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How STM measure and analyse results

How STM measure and analyse results

Published: April 16, 2018

Sea Traffic Management (STM) results in efficient port calls, bunker savings and safer navigation. The analysis in the STM Validation project focuses on safety through Ship-to-Ship Route Exchange and efficiency through Port Call Synchronisation with possible Just In Time arrivals.

Within the STM Validation project, we are now analysing the data generated throughout the different activities, as well as other data sources. This analysis aims to validate the hypotheses formulated within the frame of the project and prove STM benefits.

The analysis focuses in two of the services offered by STM: Ship-to-Ship Route Exchange and Port Call Synchronization. While in the first case giving a quantitative measurement of the huge benefits of reducing collision risks is difficult, it is actually possible to assess how common are these events nowadays. How frequently are ships too close to others? The 300 ships participating in the test beds, together with AIS data, will provide the information needed for this analysis. Similarly, what is the effect of these events on navigation in terms of delays or extra fuel consumption and emissions? This can certainly be prevented and avoided by the use of Ship-to-Ship Route Exchange. However, the focus of this article falls on the Port Call Synchronization service and its role as a facilitator of Just In Time (JIT) arrivals.

From the AIS data, we observe that ships often experience severe delays in multiple occasions. This could be caused by several reasons, one of them being that the port does not have the required nautical resources (e.g., pilotage, tugboats or mooring) available for letting them into their destination terminal. This could be either due to the ship not arriving at the expected time or just due to internal congestion in the port, which would force the ship into the anchoring area. STM, through Port Collaborative Decision Making, provides a tool that will allow ports to start measuring their processes, including nautical operations, to optimize them and allow for a better resource provisioning or planning. With this tool in place, JIT should become a reality.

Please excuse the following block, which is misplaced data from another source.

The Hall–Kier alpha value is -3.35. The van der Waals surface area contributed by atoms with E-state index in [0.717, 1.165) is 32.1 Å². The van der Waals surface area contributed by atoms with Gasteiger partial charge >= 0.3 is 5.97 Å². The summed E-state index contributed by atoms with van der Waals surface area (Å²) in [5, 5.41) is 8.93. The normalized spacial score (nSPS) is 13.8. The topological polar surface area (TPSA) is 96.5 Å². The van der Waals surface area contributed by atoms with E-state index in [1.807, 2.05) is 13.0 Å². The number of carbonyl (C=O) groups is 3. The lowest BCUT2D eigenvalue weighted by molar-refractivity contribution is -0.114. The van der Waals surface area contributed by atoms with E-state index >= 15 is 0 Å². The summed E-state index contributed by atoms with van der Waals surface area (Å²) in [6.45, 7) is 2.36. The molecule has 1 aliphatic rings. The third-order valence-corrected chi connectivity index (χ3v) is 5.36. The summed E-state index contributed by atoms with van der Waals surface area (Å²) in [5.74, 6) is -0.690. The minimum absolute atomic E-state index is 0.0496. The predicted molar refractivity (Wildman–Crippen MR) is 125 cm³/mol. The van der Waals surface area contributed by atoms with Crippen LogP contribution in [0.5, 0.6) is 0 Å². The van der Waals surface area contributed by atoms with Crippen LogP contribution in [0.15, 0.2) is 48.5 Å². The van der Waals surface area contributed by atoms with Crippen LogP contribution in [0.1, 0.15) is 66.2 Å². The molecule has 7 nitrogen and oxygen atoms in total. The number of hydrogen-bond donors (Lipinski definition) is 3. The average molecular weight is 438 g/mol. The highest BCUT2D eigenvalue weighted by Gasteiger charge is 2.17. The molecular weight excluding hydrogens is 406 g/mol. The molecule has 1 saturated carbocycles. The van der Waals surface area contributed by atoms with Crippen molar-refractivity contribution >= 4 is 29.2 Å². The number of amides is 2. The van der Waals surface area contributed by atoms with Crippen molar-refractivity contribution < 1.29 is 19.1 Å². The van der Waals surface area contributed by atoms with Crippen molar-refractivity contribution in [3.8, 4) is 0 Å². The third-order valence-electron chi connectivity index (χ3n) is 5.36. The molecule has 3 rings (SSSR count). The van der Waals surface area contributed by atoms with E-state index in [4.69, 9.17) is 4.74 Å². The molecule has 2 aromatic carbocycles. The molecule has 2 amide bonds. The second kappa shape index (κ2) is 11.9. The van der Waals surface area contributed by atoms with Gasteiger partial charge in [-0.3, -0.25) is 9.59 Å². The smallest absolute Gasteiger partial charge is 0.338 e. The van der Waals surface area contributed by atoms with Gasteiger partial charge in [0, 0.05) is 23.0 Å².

Figure 1: Violin plots for the speed per leg of a container ship (left) and a Ro-Pax (right). The containership has a greater variability than the Ro-Pax

With this in mind, different ships use cases are being thoroughly analysed. These comprehend, for instance, cruises, Ro-Ro, container ships or tramp services. The main goal is to estimate how much fuel and emissions could be saved if JIT arrivals at ports were a reality. The implications are multiple; it is not only about eliminating idle times before entering ports. A good resource planning will enable ports to provide an accurate Recommended Time of Arrival, so they are able to not only adjust the ship speed to reduce fuel consumption and emissions, but also to homogenize their speeds throughout their route. Currently, sustained differences of more than five knots within the same leg for particular ships have been found. Moreover, it is expected that using such a broad selection of use cases will lead to observe different results in ships of different types, as it is shown in Figure 1. This is mostly due to de facto priority systems in ports nowadays, as cruises will always be prioritized over container ships, for instance. The severity of this impact will be quantified for each ship type.

We analyse using data from different AIS providers and from the STM ports themselves. Well known data analysis techniques, such as clustering, will be applied to obtain tentative ideal routes or waypoints based on real AIS data, as shown in Figure 2. Combining these data and monitored ship speeds, different hypotheses will be followed to study and estimate how much ship roundtrip times could be reduced. Additionally, STM is devising its own methodology based on the one from the International Council on Clean Transportation to compute the approximated fuel consumptions and emissions that will shed light on how much greener shipping could be with the use of STM.

Figure 2: Computed waypoints represented over AIS Data

Text: Valenciaport Foundation

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